Romantic and Virtuoso Works for Organ (Volume 2)
Jane Parker-Smith at the Great Seifert Organ of St. Marien Basilika Kevelaer - AVIE AV2144
EDMUNDSON: Toccata 'Von Himmel hoch'
IRELAND: Elegiac Romance
KROMOLIČKI: Theme and Variations Op. 34
ROPARTZ: Introduction et Allegro Moderato
VIERNE: Romance (Symphonie No. 4, Op. 32)
WEITZ: Symphony No. 1
I Regina Pacis
II Mater Dolorosa
III Stella Maris
What they say
"This is the kind of repertoire in which Jane Parker-Smith excels; big, gutsy, colourful, occasionally passionate, occasionally frothy, bristling with opportunities for virtuoso display but with a deeply hidden inner core of intellectual substance which elevates it above the merely showy. Flamboyance and virtuosity have long been hallmarks of the Parker-Smith style, and those who hanker alter her flashy Ferrari fingerwork will not be disappointed. Garth Edmundson's Toccata is as overwhelmingly noisy as any Formula I grand prix, and, while it is a piece of pure froth. Parker-Smith transforms it into the best champagne before shaking it vigorously to erupt - winners' enclosure style - in a scintillating shower of notes.
There's a streak of sentimentality from Ireland and Ravanello - Parker-Smith revealing her genius in intelligent programme-planning and, along the way, rooting out music which clearly doesn't deserve the obscurity into which it has fallen - while musical substance (if not actual seriousness) comes with the symphonies from Vierne and Weitz. She finds hidden wonders buried in these relatively obscure scores and communicates them with breathtaking conviction. If ever there was an object lesson in musically assertive organ-playing, this is it."
Gramophone (December 2007)
"This is an absolutely outstanding release from Avie and Jane Parker-Smith. I admire it for many reasons, perhaps the most important of which is Parker-Smith’s demonstrating so aptly that late romantic organ repertoire is so much more interesting and varied than most people think - even many professional organists, I have to say. One feels almost ashamed that so many of the compositions on the disc are so little known. Joseph Kromolicki’s highly virtuosic music for instance is fascinating. The highly developed harmonic language and compositional techniques - the canon in the second variation, the ‘Aeolian Harp’ in the fourth, and the quadruple fugue in the last - keep the listener always on the edge of his, or her, seat. Listen also to Parker-Smith’s impassioned performance of the Ireland Elegiac Romance, and the lesser known and, oh so operatic, Adorazione by Italian Oreste Ravanello, appointed to the Basilica of St Marco in Venice at the age of just 17. Guy Weitz’s slightly conservative symphony, published in 1951, is based on Gregorian themes and is atmospheric and impressive.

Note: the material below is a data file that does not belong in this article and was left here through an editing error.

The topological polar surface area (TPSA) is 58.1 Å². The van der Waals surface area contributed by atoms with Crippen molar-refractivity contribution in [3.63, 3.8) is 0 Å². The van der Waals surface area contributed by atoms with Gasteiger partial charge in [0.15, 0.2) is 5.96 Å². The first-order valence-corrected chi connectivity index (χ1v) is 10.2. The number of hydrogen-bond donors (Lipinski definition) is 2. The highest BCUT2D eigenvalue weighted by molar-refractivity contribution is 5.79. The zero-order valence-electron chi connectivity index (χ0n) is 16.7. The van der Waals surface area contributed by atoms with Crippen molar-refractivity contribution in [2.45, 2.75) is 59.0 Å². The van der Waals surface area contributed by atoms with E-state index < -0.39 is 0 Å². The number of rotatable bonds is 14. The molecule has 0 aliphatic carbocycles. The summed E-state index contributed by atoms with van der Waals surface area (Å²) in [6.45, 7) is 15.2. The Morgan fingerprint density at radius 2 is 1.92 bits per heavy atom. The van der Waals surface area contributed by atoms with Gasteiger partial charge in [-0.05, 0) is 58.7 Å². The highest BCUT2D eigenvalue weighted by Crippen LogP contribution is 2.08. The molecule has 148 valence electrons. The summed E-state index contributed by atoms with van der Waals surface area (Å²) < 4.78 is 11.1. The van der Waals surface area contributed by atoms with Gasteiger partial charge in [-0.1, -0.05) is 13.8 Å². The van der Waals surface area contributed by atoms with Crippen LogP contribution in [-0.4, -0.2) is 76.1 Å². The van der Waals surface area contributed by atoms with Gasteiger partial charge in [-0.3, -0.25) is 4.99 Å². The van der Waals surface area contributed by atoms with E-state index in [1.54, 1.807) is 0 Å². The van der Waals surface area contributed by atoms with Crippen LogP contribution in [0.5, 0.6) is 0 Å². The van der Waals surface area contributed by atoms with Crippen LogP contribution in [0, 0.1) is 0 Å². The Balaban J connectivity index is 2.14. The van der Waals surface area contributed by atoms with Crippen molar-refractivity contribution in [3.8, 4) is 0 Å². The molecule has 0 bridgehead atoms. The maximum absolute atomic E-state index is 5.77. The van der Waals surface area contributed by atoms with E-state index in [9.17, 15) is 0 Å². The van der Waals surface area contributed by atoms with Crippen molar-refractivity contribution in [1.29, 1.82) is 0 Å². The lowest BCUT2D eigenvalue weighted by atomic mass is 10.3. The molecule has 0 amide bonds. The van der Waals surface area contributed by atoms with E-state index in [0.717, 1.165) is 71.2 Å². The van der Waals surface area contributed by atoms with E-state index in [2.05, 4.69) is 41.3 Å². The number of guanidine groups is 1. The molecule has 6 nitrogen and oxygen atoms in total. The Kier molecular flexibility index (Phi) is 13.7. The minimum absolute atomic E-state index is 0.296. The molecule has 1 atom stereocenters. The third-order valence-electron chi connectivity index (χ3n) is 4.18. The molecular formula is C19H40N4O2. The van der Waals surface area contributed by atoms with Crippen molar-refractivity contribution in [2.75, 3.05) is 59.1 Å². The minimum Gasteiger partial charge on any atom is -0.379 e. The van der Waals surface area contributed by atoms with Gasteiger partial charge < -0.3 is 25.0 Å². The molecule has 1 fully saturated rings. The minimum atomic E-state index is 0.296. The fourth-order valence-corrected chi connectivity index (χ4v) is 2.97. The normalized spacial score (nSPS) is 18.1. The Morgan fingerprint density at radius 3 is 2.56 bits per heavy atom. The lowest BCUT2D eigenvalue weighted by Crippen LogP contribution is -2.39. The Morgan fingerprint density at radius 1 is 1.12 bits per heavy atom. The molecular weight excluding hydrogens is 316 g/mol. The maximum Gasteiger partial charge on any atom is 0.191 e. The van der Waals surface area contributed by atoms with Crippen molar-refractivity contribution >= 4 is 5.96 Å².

The organ is the giant Seifert in the Marien Basilika in Kevelaer, completed in 1907 and, at a whopping 135 stops the largest organ in a Roman Catholic church in Germany. It suits all the music here well, mostly because of the large number of enclosed stops, and better than normal - by German late-romantic standards - reeds, including a new set of Tubas copied from the Cavaillé-Coll organ in the Sacré Coeur in Paris. The recording helps also. It’s daringly distant, and gives an admirable and all too rare sense of the organ being ‘up there on the wall’ instead of in your face. It wouldn’t surprise me if other reviewers criticise this, but I think it’s fantastic.
The booklet contains excellent programme notes by Martin Anderson and some gorgeous photography.
This deserves full marks for innovative programming, wonderful playing, a superb recording and excellent presentation"
'RECORDING OF THE MONTH'
MusicWeb International (December 2007)
"The title of Jane Parker-Smith's ongoing series might throw up a few questions, but in practice it signifies a sensible programming strategy which interleaves breathtaking display pieces with breath-restoring interludes. And if, in a sense, Parker-Smith is playing to (and from) the gallery, no one can accuse her of fingering the usual suspects by playing Kromolički or Ravanello (sometime organist at St Mark's Venice). The instrument is the imposing Seifert organ in the Basilica of St Mary's Kevelaer, a turn-of-the-20th-century Romantic leviathan which Parker-Smith manages with fluent aplomb, marching colours to music with a sense of adventure which makes the most of both organ and repertoire. It's easy to cut a dash with full organ at the beginning of Guy Ropartz's Introduction et Allegro; it takes imagination, though, to winkle out the aqueous shimmer which bubbles up in the Kromolkki; and the Vierne, tenderly shaped, consolidates Parker-Smith's French credentials. Better still is Edmundson's Toccata, and, in a neat acknowledgement of the Basilica's pre-eminence as a site of Marian pilgrimage, the concluding work is the irrepressibly 'French', plainsong-derived Weitz Symphony, whose three movements solicitously salute the 'Queen of Peace', the `Mother of Sorrows' and the`Star of the Sea'...".
BBC Music Magazine (February 2008)